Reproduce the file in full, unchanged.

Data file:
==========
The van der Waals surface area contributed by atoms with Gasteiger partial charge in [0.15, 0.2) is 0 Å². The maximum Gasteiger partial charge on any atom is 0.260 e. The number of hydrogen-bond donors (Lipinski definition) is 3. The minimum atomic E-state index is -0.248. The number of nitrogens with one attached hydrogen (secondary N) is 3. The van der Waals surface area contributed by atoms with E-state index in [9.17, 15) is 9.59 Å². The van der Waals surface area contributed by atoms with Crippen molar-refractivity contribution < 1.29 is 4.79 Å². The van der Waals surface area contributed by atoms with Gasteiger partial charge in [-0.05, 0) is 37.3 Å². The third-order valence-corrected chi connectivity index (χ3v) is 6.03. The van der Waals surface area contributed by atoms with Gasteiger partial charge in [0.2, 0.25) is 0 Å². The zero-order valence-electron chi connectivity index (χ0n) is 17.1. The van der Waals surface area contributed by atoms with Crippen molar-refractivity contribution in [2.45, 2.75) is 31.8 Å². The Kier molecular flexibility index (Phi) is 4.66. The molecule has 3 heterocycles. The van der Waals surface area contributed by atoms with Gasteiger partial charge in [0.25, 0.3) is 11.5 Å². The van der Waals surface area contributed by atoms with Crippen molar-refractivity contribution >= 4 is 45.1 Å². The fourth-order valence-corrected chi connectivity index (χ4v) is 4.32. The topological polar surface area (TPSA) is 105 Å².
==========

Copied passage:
The van der Waals surface area contributed by atoms with Gasteiger partial charge in [0.15, 0.2) is 0 Å². The maximum Gasteiger partial charge on any atom is 0.260 e. The number of hydrogen-bond donors (Lipinski definition) is 3. The minimum atomic E-state index is -0.248. The number of nitrogens with one attached hydrogen (secondary N) is 3. The van der Waals surface area contributed by atoms with E-state index in [9.17, 15) is 9.59 Å². The van der Waals surface area contributed by atoms with Crippen molar-refractivity contribution < 1.29 is 4.79 Å². The van der Waals surface area contributed by atoms with Gasteiger partial charge in [-0.05, 0) is 37.3 Å². The third-order valence-corrected chi connectivity index (χ3v) is 6.03. The van der Waals surface area contributed by atoms with Gasteiger partial charge in [0.2, 0.25) is 0 Å². The zero-order valence-electron chi connectivity index (χ0n) is 17.1. The van der Waals surface area contributed by atoms with Crippen molar-refractivity contribution in [2.45, 2.75) is 31.8 Å². The Kier molecular flexibility index (Phi) is 4.66. The molecule has 3 heterocycles. The van der Waals surface area contributed by atoms with Gasteiger partial charge in [0.25, 0.3) is 11.5 Å². The van der Waals surface area contributed by atoms with Crippen molar-refractivity contribution >= 4 is 45.1 Å². The fourth-order valence-corrected chi connectivity index (χ4v) is 4.32. The topological polar surface area (TPSA) is 105 Å².